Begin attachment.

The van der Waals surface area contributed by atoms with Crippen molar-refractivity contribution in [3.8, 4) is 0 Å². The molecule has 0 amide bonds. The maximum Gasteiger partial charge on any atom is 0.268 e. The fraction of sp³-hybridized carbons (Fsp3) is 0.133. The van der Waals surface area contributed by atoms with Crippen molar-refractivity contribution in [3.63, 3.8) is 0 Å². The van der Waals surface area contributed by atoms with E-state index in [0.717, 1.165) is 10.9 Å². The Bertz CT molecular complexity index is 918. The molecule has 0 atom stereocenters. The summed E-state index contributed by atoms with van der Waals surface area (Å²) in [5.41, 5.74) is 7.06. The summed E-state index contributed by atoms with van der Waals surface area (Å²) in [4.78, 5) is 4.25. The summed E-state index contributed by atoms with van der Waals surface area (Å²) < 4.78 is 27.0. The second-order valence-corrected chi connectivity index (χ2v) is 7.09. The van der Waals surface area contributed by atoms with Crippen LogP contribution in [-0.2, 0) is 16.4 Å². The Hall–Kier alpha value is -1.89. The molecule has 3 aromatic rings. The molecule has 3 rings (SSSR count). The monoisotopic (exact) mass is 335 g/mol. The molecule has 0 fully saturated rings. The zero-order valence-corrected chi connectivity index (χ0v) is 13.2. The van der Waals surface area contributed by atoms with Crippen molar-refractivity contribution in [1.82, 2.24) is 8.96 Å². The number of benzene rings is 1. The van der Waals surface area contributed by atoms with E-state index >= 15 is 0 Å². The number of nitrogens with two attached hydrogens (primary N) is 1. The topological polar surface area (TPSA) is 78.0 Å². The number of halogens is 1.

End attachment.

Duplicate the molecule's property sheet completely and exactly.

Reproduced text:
The van der Waals surface area contributed by atoms with Crippen molar-refractivity contribution in [3.8, 4) is 0 Å². The molecule has 0 amide bonds. The maximum Gasteiger partial charge on any atom is 0.268 e. The fraction of sp³-hybridized carbons (Fsp3) is 0.133. The van der Waals surface area contributed by atoms with Crippen molar-refractivity contribution in [3.63, 3.8) is 0 Å². The van der Waals surface area contributed by atoms with E-state index in [0.717, 1.165) is 10.9 Å². The Bertz CT molecular complexity index is 918. The molecule has 0 atom stereocenters. The summed E-state index contributed by atoms with van der Waals surface area (Å²) in [5.41, 5.74) is 7.06. The summed E-state index contributed by atoms with van der Waals surface area (Å²) in [4.78, 5) is 4.25. The summed E-state index contributed by atoms with van der Waals surface area (Å²) < 4.78 is 27.0. The second-order valence-corrected chi connectivity index (χ2v) is 7.09. The van der Waals surface area contributed by atoms with Crippen LogP contribution in [-0.2, 0) is 16.4 Å². The Hall–Kier alpha value is -1.89. The molecule has 3 aromatic rings. The molecule has 3 rings (SSSR count). The monoisotopic (exact) mass is 335 g/mol. The molecule has 0 fully saturated rings. The zero-order valence-corrected chi connectivity index (χ0v) is 13.2. The van der Waals surface area contributed by atoms with Crippen molar-refractivity contribution in [1.82, 2.24) is 8.96 Å². The number of benzene rings is 1. The van der Waals surface area contributed by atoms with E-state index >= 15 is 0 Å². The number of nitrogens with two attached hydrogens (primary N) is 1. The topological polar surface area (TPSA) is 78.0 Å². The number of halogens is 1.